Converging Media Unions: A Labor History of Newsworkers in a Predigital Age

Errol Salamon


Media workers in journalism have unionized in record numbers in the United States and Canada since 2015, especially since the COVID-19 pandemic in 2020. To better understand how and why they organize, this article surveys and critically evaluates literature on journalism and labor histories of newsworkers’ trade union formation in the United States and Canada. Accordingly, it reimagines the concept and processes of labor convergence: the merging of workers’ unions across crafts, industries, and countries, uniting organized and unorganized workers. This article argues for two key propositions. First, labor convergence should be examined from a long historical perspective to better understand its evolution as a process. Second, labor convergence should also be understood as an ideology, encompassing a set of values that go beyond the nature of union-organizing processes. This article contributes a new framework to periodize labor convergence, divergence, and reconvergence between 1865 and 1997. It also outlines a conceptualization of a craft-oriented industrial unionism ideology, articulating how labor convergence has aimed to decrease the level of separation among workers.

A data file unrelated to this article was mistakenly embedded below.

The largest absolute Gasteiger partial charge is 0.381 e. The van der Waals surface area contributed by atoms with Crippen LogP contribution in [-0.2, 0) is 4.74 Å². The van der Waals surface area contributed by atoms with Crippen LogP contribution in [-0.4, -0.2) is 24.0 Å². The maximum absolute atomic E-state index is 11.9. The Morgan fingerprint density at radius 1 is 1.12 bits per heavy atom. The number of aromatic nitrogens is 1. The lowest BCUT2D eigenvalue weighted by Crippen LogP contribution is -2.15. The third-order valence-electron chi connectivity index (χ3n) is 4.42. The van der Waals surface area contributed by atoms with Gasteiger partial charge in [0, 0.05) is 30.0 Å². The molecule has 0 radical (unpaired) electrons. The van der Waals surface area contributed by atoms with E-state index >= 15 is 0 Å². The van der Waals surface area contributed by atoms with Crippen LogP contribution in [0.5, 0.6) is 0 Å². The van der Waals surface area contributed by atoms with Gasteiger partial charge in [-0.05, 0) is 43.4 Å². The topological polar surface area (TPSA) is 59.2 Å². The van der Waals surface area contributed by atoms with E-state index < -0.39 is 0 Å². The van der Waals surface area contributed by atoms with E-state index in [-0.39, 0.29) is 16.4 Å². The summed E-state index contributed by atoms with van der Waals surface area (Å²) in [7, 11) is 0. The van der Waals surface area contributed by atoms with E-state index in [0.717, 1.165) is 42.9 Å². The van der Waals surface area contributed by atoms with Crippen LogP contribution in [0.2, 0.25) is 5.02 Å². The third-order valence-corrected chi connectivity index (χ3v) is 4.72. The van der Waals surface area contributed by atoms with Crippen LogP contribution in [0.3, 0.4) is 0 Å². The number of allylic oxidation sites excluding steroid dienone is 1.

convergence, digital journalism, journalism history, labor, political economy, unions

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